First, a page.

Generally, you should leave the construction of an investment portfolio to your professional investment advisor, especially if you are investing a significant percentage of your total wealth, or if you’re relying solely on the success of your portfolio to meet your future financial goals. However, whether you or your advisor designs your portfolio, consider a few of these well-recognized guidelines.
The term “time horizon” refers to how long you plan to keep your money invested. Your time horizon affects your portfolio design because the longer you plan to keep your money invested, the easier it may be for you to ride out dips in the market. You may be able to tolerate more volatile investments, with potentially higher returns (though time alone is no guarantee of higher returns).
Your personal risk tolerance also affects your portfolio design. Can you sleep at night knowing that a sudden downward shift in the market could cost you a significant portion of your principal? If not, a portfolio that holds a high percentage of aggressive growth stocks, for example, is not right for you. You should match investments to your personal level of risk tolerance.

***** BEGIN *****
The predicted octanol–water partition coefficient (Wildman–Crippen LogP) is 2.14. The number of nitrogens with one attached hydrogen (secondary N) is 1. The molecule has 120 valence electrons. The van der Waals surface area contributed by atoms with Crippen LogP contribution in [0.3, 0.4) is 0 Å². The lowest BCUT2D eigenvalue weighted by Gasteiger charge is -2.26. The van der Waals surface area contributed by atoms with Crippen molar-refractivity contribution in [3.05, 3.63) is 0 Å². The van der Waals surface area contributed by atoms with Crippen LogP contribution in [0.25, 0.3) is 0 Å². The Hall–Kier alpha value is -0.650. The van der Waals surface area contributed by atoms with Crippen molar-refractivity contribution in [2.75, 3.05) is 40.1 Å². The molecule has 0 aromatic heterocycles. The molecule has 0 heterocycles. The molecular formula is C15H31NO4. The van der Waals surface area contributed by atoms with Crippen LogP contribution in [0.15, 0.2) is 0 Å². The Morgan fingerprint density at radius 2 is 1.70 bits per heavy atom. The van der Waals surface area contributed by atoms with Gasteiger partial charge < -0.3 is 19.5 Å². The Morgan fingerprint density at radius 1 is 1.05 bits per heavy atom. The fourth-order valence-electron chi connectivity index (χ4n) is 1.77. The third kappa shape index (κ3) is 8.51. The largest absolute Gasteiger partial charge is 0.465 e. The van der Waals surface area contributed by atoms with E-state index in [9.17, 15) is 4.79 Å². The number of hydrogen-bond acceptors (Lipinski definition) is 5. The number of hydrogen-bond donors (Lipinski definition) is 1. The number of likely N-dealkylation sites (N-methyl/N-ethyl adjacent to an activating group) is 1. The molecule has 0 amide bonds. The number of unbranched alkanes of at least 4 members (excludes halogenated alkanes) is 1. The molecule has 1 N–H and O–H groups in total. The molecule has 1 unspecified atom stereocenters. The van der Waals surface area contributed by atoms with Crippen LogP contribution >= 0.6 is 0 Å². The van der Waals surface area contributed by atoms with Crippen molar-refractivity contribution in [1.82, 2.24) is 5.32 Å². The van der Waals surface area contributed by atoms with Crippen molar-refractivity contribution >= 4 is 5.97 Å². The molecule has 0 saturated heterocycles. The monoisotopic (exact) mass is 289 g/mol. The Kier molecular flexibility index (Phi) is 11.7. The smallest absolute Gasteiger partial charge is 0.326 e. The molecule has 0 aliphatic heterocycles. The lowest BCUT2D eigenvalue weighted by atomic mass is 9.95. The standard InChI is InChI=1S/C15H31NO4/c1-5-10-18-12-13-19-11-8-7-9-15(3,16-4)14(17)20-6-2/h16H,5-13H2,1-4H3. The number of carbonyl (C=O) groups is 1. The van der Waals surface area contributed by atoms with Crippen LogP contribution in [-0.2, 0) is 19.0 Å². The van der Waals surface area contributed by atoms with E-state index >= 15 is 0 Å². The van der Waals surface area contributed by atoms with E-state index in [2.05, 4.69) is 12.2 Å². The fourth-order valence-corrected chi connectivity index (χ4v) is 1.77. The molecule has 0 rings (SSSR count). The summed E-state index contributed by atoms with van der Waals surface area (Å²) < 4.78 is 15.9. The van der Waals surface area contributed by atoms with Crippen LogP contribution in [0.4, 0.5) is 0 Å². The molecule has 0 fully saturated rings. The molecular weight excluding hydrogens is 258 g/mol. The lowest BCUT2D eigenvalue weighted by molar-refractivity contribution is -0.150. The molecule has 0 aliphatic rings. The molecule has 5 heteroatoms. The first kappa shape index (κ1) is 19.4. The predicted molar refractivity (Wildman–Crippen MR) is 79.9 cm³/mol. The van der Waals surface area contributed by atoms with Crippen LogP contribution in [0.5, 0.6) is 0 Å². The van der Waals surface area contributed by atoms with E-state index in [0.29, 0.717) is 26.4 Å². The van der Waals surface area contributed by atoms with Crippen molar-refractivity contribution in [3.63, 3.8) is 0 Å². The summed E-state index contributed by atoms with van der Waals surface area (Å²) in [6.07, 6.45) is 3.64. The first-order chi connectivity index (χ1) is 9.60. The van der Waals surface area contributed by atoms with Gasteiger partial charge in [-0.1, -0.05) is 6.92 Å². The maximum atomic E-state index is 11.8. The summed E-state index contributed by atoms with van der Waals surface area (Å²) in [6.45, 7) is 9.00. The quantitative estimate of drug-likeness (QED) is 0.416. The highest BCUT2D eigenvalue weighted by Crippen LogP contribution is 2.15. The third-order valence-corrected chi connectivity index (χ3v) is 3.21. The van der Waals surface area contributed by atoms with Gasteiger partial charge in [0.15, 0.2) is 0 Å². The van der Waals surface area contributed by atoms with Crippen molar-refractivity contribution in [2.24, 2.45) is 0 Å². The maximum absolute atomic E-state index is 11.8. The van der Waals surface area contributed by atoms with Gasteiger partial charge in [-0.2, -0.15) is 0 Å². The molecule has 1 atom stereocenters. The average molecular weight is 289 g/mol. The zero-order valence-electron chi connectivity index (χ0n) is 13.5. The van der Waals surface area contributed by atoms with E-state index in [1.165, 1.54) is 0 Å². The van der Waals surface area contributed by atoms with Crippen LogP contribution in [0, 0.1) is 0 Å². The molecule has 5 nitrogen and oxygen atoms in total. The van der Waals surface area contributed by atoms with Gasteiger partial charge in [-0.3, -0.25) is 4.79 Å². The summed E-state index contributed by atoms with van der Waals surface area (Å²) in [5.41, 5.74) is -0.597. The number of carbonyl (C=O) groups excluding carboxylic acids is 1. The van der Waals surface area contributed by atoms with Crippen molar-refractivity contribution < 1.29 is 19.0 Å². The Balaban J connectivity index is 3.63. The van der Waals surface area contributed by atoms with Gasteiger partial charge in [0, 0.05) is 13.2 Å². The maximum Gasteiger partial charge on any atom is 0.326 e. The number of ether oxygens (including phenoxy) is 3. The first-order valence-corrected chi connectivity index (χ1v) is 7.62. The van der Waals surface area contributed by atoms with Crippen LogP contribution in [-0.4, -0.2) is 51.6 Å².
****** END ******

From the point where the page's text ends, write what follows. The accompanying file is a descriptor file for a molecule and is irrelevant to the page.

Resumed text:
Your personal liquidity needs may eliminate some investment choices. If you periodically need access to your investment dollars, it makes no sense to design a portfolio dominated by assets that can’t be readily sold or whose value can fluctuate dramatically. Instead, you’ll need investments that can be converted to cash easily and quickly.